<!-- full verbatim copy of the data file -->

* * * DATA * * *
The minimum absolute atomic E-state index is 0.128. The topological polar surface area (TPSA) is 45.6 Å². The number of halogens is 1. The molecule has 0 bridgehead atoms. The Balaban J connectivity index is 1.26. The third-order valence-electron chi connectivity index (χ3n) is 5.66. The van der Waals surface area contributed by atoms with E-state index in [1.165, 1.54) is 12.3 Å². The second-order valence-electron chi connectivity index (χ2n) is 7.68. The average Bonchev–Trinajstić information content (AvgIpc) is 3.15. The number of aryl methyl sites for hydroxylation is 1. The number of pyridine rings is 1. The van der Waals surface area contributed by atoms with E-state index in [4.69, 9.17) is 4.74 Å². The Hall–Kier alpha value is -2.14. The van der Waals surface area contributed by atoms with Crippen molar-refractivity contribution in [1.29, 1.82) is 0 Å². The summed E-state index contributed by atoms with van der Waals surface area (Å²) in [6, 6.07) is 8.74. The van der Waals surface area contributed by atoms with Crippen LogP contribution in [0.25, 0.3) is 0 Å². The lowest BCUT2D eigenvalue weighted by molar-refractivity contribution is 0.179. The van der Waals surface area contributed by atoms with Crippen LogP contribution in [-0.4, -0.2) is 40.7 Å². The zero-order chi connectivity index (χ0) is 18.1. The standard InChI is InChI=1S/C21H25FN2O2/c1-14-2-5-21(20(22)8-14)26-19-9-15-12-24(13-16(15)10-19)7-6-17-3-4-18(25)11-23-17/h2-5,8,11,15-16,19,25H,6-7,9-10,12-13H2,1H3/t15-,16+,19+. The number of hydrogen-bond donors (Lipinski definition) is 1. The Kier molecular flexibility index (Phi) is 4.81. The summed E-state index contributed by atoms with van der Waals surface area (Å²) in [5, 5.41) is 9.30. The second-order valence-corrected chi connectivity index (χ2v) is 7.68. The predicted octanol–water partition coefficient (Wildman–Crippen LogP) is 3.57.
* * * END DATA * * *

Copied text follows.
The minimum absolute atomic E-state index is 0.128. The topological polar surface area (TPSA) is 45.6 Å². The number of halogens is 1. The molecule has 0 bridgehead atoms. The Balaban J connectivity index is 1.26. The third-order valence-electron chi connectivity index (χ3n) is 5.66. The van der Waals surface area contributed by atoms with E-state index in [1.165, 1.54) is 12.3 Å². The second-order valence-electron chi connectivity index (χ2n) is 7.68. The average Bonchev–Trinajstić information content (AvgIpc) is 3.15. The number of aryl methyl sites for hydroxylation is 1. The number of pyridine rings is 1. The van der Waals surface area contributed by atoms with E-state index in [4.69, 9.17) is 4.74 Å². The Hall–Kier alpha value is -2.14. The van der Waals surface area contributed by atoms with Crippen molar-refractivity contribution in [1.29, 1.82) is 0 Å². The summed E-state index contributed by atoms with van der Waals surface area (Å²) in [6, 6.07) is 8.74. The van der Waals surface area contributed by atoms with Crippen LogP contribution in [0.25, 0.3) is 0 Å². The lowest BCUT2D eigenvalue weighted by molar-refractivity contribution is 0.179. The van der Waals surface area contributed by atoms with Crippen LogP contribution in [-0.4, -0.2) is 40.7 Å². The zero-order chi connectivity index (χ0) is 18.1. The standard InChI is InChI=1S/C21H25FN2O2/c1-14-2-5-21(20(22)8-14)26-19-9-15-12-24(13-16(15)10-19)7-6-17-3-4-18(25)11-23-17/h2-5,8,11,15-16,19,25H,6-7,9-10,12-13H2,1H3/t15-,16+,19+. The number of hydrogen-bond donors (Lipinski definition) is 1. The Kier molecular flexibility index (Phi) is 4.81. The summed E-state index contributed by atoms with van der Waals surface area (Å²) in [5, 5.41) is 9.30. The second-order valence-corrected chi connectivity index (χ2v) is 7.68. The predicted octanol–water partition coefficient (Wildman–Crippen LogP) is 3.57.